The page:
After protests: US police shot at black people, no charge! – News abroad

Kenosha – The case led to protests against racism and police violence in Kenosha in the summer, some of which ended in serious riots. Officials shot African American Jacob Blake during an operation in August.

Now, more than four months later, District Attorney Michael Graveley announced that he would not be charged with any of the officers. His justification: the civil servants’ right to self-defense. “No Kenosha police officer is charged with any crime in this case.”


Prosecutor Michael Graveley announces the ruling against the police officers' charges

Prosecutor Michael Graveley announces the ruling against the police officers’ chargesPhoto: AP

The white policeman Rusten S. shot Blake seven times in the back during an operation on 23 August last year. Blake, then 29, survived seriously injured and has been paralyzed ever since.

Graveley said the police officer S. feared during the operation that Blake would attack him with a knife and therefore shot. The police had been called to the scene of a dispute and had also known that there was an existing arrest warrant against Blake.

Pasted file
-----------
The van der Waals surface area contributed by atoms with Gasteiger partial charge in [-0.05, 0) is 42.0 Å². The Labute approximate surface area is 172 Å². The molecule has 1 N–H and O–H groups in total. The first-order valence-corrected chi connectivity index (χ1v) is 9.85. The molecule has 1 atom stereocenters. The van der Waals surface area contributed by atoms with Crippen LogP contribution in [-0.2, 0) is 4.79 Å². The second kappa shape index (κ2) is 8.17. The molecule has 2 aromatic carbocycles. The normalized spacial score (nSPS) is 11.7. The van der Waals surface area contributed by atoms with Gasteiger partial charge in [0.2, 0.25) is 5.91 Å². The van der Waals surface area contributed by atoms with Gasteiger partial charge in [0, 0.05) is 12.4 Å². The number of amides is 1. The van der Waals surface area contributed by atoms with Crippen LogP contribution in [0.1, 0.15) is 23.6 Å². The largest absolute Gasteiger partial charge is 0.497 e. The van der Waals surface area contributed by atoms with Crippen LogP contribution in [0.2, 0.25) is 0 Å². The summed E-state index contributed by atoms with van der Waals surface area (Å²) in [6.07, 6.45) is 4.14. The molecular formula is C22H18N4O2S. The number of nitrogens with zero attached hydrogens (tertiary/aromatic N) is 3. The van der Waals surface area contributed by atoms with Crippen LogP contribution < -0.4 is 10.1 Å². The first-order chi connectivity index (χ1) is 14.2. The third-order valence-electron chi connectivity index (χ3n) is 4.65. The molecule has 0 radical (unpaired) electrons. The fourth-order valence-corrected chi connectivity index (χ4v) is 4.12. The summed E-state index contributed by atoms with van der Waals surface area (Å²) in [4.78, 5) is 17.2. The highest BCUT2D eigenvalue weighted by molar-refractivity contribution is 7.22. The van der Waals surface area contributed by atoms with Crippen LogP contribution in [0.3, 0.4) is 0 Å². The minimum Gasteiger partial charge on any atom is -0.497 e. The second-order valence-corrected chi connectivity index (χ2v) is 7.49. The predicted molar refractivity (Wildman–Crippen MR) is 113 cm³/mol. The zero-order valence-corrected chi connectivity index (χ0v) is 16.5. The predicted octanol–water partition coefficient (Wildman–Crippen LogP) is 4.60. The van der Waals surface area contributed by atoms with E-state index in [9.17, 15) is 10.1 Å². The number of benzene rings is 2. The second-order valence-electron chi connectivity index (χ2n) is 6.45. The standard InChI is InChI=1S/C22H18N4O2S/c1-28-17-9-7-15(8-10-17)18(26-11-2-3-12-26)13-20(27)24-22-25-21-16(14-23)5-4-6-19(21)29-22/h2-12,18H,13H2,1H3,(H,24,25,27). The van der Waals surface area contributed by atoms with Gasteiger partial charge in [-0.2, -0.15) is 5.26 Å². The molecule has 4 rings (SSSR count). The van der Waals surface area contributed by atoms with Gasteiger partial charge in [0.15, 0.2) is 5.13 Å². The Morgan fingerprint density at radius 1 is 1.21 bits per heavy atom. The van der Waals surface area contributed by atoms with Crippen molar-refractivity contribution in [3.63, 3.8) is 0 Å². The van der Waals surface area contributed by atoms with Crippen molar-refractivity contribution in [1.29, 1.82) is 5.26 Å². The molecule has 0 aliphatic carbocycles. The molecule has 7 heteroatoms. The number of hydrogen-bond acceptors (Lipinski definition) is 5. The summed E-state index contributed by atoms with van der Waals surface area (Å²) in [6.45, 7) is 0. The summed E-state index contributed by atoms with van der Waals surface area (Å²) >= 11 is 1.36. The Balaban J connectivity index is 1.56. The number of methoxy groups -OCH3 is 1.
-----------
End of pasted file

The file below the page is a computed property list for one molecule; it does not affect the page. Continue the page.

Just about three months before the Jacob Blake case, the African American George Floyd was killed in a brutal police operation in Minneapolis, Minnesota. Floyd’s death sparked ongoing protests against police violence and racism across the country.

President-elect Joe Biden had met with Blake’s family and telephoned the seriously injured man. The family man had been shot seven times in the back. The outgoing President Donald Trump had demonstratively sided with the police and described the protests as domestic terror.

The United Nations rated the policeman’s shooting at the African American as “excessive violence”. Judging from the video recordings, the procedure was very likely also discriminatory, said the UN human rights office in Geneva.

Because she feared new protests on Tuesday, the city government of Kenosha had declared a state of emergency on the city before the decision of the public prosecutor and mobilized the national guard.

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